The Court of Civil Appeals held that the judgment on the jury verdict should be reversed because of the following instruction refused by the trial court:

*772 11. The court instructs the jury that even if the account of Bonnie Reese with the bank is construed as a special deposit, the Defendant bank had the prior written consent of Bonnie Reese to withdraw said funds under the terms of its note from her.

We find the requested instruction was properly refused. The law is well settled in Alabama that an "even if" or "even though" charge is bad in form and may be properly refused, because it suggests to the jury that the court finds the supposition improbable. This invades the province of the jury. Blair v. St. Margaret's Hospital, 285 Ala. 636, 235 So. 2d 668 (1970); Ballard v. State, 34 Ala.App. 543, 42 So. 2d 471 (1949); Manistee Mills v. Hobdy, 165 Ala. 411, 51 So. 871 (1909); Western Union Telegraph Co. v. Gorman, 240 Ala. 482, 199 So. 702 (1940); Louisville & N.R. Co. v. Davis, 236 Ala. 191, 181 So. 695 (1938).

Furthermore, the Court of Civil Appeals held that regardless of whether a special or general deposit existed as to the loan proceeds deposited in the Reese bank account, the terms of the security agreement governed and that by such terms, the bank was entitled to withdraw the loan proceeds from her account and apply them to the debt with the bank. We reverse and remand.

To determine the rights of the parties, the controlling issue is whether the loan proceeds in Mrs. Reese's account constituted a special deposit under the evidence in this case. The facts pertinent to the special deposit issue involve a transaction which occurred over a three-day period between Mrs. Reese, First City National, and Long-Lewis. It is undisputed that Mrs. Reese negotiated to purchase a particular automobile from Long-Lewis which culminated on September 24, 1975 when she obtained a form to apply for certificate of title; the application was completed and executed and it set forth a description of the automobile as well as designation of the bank as lienholder. The next day, Mrs. Reese contacted the bank about obtaining a loan for the automobile and presented the loan officer with the application for certificate of title. The loan officer agreed to make the loan, prepared a loan data sheet identifying the particular automobile, and the loan was completed with the execution of a security agreement, financing statement, and a deposit to her account of the loan proceeds of $5,680.00. On September 26, 1975 Long-Lewis accepted Mrs. Reese's personal check written on this account after the conversation between the Long-Lewis sales manager and the bank officer set out above.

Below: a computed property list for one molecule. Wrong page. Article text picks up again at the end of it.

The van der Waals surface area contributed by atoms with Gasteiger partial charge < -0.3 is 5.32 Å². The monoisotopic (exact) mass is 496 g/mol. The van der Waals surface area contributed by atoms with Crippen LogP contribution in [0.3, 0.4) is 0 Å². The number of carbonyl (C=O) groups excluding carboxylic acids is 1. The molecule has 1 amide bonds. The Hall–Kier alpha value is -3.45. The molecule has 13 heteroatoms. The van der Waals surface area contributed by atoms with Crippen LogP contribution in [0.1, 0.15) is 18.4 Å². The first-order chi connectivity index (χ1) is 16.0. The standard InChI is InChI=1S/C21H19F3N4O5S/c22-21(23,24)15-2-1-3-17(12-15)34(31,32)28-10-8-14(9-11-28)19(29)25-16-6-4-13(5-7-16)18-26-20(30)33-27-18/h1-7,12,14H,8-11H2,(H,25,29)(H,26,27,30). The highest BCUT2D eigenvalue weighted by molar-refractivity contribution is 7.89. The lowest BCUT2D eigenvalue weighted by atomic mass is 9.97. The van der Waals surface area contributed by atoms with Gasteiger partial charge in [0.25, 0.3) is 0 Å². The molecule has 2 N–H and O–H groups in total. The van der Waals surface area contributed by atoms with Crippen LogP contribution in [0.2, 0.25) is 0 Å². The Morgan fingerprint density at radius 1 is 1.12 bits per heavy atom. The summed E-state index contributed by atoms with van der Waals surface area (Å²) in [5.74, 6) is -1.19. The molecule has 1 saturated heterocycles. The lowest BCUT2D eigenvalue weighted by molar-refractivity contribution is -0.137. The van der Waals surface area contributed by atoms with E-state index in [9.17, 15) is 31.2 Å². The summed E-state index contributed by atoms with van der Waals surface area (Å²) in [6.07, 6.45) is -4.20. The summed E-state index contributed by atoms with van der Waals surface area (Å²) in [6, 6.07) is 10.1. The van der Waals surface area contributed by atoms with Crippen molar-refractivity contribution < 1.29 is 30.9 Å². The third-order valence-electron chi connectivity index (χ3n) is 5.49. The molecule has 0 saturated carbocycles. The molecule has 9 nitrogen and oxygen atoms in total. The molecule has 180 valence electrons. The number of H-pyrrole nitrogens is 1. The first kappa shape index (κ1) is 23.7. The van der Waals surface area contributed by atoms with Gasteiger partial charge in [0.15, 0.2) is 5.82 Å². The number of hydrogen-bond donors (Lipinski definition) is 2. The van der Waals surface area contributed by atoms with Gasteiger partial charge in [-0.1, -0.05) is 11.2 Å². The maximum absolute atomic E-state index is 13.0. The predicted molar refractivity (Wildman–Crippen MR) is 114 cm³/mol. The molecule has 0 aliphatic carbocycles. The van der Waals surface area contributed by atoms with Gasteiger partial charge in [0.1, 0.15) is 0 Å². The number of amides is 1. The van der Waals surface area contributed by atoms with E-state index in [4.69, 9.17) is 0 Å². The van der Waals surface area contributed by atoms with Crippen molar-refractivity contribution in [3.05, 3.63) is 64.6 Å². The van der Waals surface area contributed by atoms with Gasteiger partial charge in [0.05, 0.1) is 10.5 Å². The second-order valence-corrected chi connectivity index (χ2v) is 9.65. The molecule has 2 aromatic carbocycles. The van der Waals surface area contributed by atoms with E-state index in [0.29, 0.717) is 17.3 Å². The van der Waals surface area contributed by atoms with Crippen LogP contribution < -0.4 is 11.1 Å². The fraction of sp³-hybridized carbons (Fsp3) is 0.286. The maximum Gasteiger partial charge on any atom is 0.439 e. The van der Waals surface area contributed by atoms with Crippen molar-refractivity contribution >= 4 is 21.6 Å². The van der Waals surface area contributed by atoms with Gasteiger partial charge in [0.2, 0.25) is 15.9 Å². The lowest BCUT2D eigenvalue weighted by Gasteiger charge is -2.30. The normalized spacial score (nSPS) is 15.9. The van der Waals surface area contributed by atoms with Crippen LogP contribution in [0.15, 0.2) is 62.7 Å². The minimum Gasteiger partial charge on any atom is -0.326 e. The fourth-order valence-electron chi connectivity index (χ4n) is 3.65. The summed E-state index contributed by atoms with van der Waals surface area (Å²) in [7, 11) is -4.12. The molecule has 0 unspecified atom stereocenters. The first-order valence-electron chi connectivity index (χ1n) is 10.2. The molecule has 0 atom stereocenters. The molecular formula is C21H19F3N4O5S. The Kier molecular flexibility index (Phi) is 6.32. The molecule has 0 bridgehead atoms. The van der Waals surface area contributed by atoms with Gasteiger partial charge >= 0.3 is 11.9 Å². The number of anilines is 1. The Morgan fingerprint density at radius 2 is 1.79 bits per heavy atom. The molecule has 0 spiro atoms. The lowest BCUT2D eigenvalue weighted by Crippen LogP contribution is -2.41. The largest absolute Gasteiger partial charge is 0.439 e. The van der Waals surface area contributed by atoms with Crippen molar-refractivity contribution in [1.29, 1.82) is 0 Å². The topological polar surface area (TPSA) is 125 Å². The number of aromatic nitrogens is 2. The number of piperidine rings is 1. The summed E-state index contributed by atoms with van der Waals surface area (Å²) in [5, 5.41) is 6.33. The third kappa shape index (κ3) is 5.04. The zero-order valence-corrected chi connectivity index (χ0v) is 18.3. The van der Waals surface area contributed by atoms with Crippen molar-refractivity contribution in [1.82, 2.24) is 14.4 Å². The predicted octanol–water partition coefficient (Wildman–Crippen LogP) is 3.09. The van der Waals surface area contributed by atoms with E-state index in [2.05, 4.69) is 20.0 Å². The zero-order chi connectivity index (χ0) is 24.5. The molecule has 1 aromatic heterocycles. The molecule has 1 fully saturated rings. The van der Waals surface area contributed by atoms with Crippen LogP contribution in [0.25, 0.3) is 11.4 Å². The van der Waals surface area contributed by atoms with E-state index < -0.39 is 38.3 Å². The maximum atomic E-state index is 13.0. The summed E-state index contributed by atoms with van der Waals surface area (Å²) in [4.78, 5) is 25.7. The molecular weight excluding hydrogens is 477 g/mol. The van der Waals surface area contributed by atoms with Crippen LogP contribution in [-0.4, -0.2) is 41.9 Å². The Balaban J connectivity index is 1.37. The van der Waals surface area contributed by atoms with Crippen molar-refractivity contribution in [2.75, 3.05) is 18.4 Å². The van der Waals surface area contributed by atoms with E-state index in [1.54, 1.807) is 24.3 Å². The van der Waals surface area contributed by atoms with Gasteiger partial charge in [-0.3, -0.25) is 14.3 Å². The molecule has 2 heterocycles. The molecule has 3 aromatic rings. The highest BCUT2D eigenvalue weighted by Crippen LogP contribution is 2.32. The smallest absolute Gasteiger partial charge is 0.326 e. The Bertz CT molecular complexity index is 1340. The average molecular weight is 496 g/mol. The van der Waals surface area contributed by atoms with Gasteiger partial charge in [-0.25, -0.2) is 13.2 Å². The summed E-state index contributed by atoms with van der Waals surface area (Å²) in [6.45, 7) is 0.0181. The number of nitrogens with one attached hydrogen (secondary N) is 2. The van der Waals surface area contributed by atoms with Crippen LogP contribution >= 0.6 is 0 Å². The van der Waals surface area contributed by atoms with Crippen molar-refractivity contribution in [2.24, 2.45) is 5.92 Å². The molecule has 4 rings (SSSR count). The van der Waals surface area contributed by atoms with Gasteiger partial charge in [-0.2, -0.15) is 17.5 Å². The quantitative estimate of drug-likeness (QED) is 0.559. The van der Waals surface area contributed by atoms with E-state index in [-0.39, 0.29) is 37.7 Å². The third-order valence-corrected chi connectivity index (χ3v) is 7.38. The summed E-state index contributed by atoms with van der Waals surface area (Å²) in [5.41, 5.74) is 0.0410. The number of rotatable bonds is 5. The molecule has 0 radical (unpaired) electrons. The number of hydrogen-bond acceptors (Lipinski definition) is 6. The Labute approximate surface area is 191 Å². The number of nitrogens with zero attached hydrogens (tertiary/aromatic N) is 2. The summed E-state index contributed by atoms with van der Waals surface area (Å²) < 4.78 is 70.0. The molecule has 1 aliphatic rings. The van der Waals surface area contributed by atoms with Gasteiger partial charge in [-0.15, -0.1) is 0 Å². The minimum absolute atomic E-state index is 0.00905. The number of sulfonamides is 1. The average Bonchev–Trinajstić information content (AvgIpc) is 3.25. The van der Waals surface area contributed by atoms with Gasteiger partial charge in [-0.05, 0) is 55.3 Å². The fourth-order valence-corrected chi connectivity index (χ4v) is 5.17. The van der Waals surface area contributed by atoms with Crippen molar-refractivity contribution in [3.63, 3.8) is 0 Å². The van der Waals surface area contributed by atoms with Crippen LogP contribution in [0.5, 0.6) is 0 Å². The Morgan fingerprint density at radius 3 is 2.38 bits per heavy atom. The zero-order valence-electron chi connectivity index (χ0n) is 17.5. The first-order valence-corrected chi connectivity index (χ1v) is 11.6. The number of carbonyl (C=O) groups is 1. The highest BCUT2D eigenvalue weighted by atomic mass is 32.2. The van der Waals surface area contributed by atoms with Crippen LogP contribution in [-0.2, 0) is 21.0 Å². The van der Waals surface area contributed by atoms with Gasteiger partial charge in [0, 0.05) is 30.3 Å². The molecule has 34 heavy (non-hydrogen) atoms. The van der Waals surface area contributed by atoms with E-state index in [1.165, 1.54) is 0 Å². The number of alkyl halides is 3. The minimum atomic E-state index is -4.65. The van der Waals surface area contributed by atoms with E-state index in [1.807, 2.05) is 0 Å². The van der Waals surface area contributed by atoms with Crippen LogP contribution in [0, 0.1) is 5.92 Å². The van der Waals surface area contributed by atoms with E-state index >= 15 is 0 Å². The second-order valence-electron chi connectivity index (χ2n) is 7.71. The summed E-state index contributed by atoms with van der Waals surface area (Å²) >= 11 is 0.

The law in this state as to special deposits is that when money is placed in an account for a specific and particular purpose or to be paid to a particular person, a special deposit exists. First National Bank of Decatur v. Henry, 159 Ala. 367, 49 So. 97 (1906). A deposit is special rather than general when there is specific direction, or agreement express or implied, that it be special or where there are circumstances sufficient to create a trust by operation of law. Kaufman v. First National Bank of Opp, 493 F.2d 1070 (5th Cir. 1974). In First National Bank of Ashland v. Prickett, 19 Ala.App. 204, 95 So. 920 (1923), a bank made a loan to its customer who placed it on deposit under an agreement with a bank officer that it would be used for the special purpose of purchasing certain equipment from one Slaughter. Without this officer's knowledge, the bank honored a check the customer had previously given to a third party. The Alabama Court of Appeals held that Slaughter, as beneficiary of a deposit for a specific purpose, was entitled to the funds. Until the terms of the deposit were complied with the bank could not divert the funds to a different use.